A denial of (electronic) service (DoS) attack is commonly referred to as a "hack" because it is a malicious offensive against another computer system; but unlike most other hacks, it does not involve the attacker gaining access or entry into the target server. Instead, a DoS is a massive stream of information sent to a target with the intention of flooding it until it crashes or can no longer take legitimate traffic. The information is frequently in the form of "pings," which are small packets of data sent by one computer to another with the intention of checking to see if the other computer is accessible. The target computer responds to the pinger and the connection is made. But if the pinger gives a false address, the target computer can't return the ping to make the connection. In that case, the target waits and finally gives up. In great amounts, this can overwhelm a server.
A distributed DoS attack is a concerted effort to take down a target. Instead of a one-to-one attack, many computers target a single one - as would be necessary with a target as large as eBay or Amazon. Besides the obvious tactic of having many users simultaneously flood a target, certain publicly available programs can be used so that one user can perform a distributed DoS. The programs are placed on compromised systems - computers that have been successfully entered by the attacker before. The attacker merely needs to run a "trigger" program that tells the planted programs to begin their assault on the target. That kind of attack is not only formidable, but very difficult to trace back to the original source.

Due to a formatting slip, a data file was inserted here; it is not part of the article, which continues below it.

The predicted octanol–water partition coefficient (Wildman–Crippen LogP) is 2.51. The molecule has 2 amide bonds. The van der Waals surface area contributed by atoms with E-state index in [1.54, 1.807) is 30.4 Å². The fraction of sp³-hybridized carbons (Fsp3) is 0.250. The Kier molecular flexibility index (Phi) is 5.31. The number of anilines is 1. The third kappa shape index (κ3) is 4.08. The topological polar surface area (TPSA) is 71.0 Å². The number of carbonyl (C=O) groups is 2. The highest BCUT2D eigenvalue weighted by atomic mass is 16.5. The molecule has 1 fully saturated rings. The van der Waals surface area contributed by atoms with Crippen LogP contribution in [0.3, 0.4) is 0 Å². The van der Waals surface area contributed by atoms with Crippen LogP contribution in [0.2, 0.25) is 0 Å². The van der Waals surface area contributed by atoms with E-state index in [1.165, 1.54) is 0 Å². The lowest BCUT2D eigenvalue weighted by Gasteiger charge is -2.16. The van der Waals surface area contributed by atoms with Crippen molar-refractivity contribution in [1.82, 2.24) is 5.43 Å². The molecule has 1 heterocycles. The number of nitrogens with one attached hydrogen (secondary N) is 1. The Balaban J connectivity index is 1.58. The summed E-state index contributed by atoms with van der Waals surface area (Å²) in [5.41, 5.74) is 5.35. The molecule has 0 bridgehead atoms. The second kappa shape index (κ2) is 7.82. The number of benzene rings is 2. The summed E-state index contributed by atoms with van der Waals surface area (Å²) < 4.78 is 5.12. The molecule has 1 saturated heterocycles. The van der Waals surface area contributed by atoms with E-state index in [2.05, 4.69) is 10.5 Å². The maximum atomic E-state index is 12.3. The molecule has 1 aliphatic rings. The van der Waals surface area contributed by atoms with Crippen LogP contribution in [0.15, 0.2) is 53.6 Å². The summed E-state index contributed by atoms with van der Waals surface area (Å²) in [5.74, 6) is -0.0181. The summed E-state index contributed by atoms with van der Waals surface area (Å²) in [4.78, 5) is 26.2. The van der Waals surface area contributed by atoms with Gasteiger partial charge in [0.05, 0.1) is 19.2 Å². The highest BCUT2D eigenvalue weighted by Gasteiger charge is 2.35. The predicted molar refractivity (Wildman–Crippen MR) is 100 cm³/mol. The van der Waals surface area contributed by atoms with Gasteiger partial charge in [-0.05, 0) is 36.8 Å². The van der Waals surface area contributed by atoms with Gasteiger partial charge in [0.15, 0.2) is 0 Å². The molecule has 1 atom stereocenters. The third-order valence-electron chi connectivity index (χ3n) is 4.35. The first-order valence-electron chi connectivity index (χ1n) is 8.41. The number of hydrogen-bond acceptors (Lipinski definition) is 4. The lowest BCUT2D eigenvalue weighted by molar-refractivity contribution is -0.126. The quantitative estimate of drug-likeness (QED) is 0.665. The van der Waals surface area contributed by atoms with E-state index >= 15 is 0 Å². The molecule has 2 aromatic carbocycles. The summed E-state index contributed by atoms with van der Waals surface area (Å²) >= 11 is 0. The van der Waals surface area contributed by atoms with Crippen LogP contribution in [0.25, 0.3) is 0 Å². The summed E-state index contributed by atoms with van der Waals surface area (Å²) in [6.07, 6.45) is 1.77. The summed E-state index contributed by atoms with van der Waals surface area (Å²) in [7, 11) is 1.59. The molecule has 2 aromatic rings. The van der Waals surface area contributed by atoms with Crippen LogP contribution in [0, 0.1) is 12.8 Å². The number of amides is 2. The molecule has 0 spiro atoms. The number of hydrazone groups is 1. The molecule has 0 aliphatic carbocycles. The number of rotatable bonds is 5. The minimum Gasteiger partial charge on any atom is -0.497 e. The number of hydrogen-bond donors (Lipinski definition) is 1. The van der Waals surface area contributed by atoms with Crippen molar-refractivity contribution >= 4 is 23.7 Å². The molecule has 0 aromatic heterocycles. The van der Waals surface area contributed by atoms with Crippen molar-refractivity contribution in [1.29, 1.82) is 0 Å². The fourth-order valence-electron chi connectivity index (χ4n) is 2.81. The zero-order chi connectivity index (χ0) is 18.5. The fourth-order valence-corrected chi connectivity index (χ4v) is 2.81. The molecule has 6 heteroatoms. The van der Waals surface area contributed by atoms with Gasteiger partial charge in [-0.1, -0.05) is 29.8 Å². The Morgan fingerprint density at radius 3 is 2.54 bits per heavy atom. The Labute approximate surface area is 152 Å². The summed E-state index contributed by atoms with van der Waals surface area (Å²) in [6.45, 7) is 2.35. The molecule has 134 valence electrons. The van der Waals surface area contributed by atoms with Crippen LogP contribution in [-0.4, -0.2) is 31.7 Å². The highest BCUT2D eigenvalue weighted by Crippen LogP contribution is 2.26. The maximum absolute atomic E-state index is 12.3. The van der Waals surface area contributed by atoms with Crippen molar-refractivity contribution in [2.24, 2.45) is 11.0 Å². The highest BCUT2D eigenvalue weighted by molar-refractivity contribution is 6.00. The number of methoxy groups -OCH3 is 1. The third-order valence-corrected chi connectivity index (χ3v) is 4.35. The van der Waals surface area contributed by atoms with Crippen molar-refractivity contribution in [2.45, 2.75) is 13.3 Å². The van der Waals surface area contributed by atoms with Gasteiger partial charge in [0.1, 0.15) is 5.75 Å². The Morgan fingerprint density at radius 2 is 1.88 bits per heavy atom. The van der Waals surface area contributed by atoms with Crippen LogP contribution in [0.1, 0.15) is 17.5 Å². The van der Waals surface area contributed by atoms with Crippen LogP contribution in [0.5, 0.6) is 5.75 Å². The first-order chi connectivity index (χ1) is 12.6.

In January and February 2000, e-commerce giants eBay, Amazon.com and Buy.com, along with Yahoo, news site CNN.com, online trading sites E*Trade and Datek, and technology information provider ZDNet have reported denial of service attacks that rendered their sites largely inaccessible. The attacks highlight the unique vulnerability of e-commerce: These businesses can be virtually shut down for several hours by faceless hackers, unlike a chain of Wal-Mart stores.
One of the first sites to be hit by this kind of massive, coordinated attack was the University of Minnesota, which was effectively shut down in August 1999. In that incident, 227 computers were used to inundate the school's system with traffic, some of which were connected to the super-fast Internet 2 academic system.